A further prohibition was that women were forbidden to perform on stage. Hence the rise of the "castrati", male sopranos whose vocal timbre was famously achieved by a painful operation at puberty. The greatest castrati were revered as performers and many of the astonishingly athletic arias in Bartoli's Opera Probita were composed for them. Bartoli is effectively singing arias for male singers portraying female characters. "Technically, it's very demanding," she adds. "You never know if you can manage, as a woman, to sing this music which is so virtuosic. Sometimes you have to sustain a long line to the end of a phrase, but the phrases were extremely long to suit men's greater oxygen capacity."

Where does La Dolce Vita come into it? "When it was released in the Sixties, it was considered immoral and anti-Catholic, so it was a little like what happened at the beginning of the 18th century with theatre and opera. Also, there's a big scene with Anita Ekberg having a good time in the Trevi Fountain, and another where she walks through the 17th-century streets of Trastevere with a little cat. These are very Baroque visions! So we have the parallel of prohibition, we have the Baroque vision more in the modern direction but keeping the Baroque element, and Ekberg herself is a Baroque figure - a voluptuous, sensual woman like the sculptures of Bernini."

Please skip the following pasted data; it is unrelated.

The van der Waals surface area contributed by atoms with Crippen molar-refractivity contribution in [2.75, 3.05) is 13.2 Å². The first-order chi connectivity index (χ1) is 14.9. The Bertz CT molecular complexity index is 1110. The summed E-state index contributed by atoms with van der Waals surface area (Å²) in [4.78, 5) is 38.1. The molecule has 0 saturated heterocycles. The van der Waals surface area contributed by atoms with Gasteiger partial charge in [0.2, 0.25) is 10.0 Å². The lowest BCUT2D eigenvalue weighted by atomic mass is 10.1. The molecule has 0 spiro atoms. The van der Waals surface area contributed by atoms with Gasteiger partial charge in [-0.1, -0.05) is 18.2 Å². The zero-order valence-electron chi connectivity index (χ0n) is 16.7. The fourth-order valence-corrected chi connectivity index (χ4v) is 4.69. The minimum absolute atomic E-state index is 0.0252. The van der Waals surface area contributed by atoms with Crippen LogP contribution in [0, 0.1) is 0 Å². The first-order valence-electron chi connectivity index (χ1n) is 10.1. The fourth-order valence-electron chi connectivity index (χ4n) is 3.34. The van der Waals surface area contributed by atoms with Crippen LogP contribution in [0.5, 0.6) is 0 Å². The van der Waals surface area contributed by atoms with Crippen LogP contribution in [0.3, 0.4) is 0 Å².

And the pictures in Bartoli's album, portraying her ecstatic and abandoned against surging Roman fountains, weren't snapped in the Fontana di Trevi itself, were they? "Ah," Bartoli jokes, "if the temperature is still 28 degrees in the afternoon and there's no police around..." The image is striking. Is this the sensual world of Bernini's fountain, or a symbolic flood of divine grace? Hear Bartoli sing and they become one and the same.

Cecilia Bartoli performs at the Barbican, London SE1 (020-7638 8891) on 7 December; 'Opera Probita' is out now on Decca

Arts and Entertainment

art
Arts and Entertainment
Rupert Murdoch and Rebekah Brooks in 2011

Review: A panoramic account of the hacking scandal

books
Arts and Entertainment
Comedian Jack Dee has allegedly threatened to quit as chairman of long-running Radio 4 panel show 'I’m Sorry I Haven’t A Clue'

Edinburgh Festival
Arts and Entertainment
Adèle Exarchopoulos and Léa Seydoux play teeneage lovers in the French erotic drama 'Blue Is The Warmest Colour' - The survey found four times as many women admitting to same-sex experiences than 20 years ago

TV
Arts and Entertainment
Director Paul Thomas Anderson (right) and his movie The Master featuring Joaquin Phoenix

film
PROMOTED VIDEO
Have you tried new the Independent Digital Edition apps?
Arts and Entertainment
<p><strong>Laura
Carmichael- Lady Edith Crawley</strong></p>
<p>Carmichael currently stars as Sonya in the West End production of
Chekhov’s Uncle Vanya at the Vaudeville Theatre. She made headlines this autumn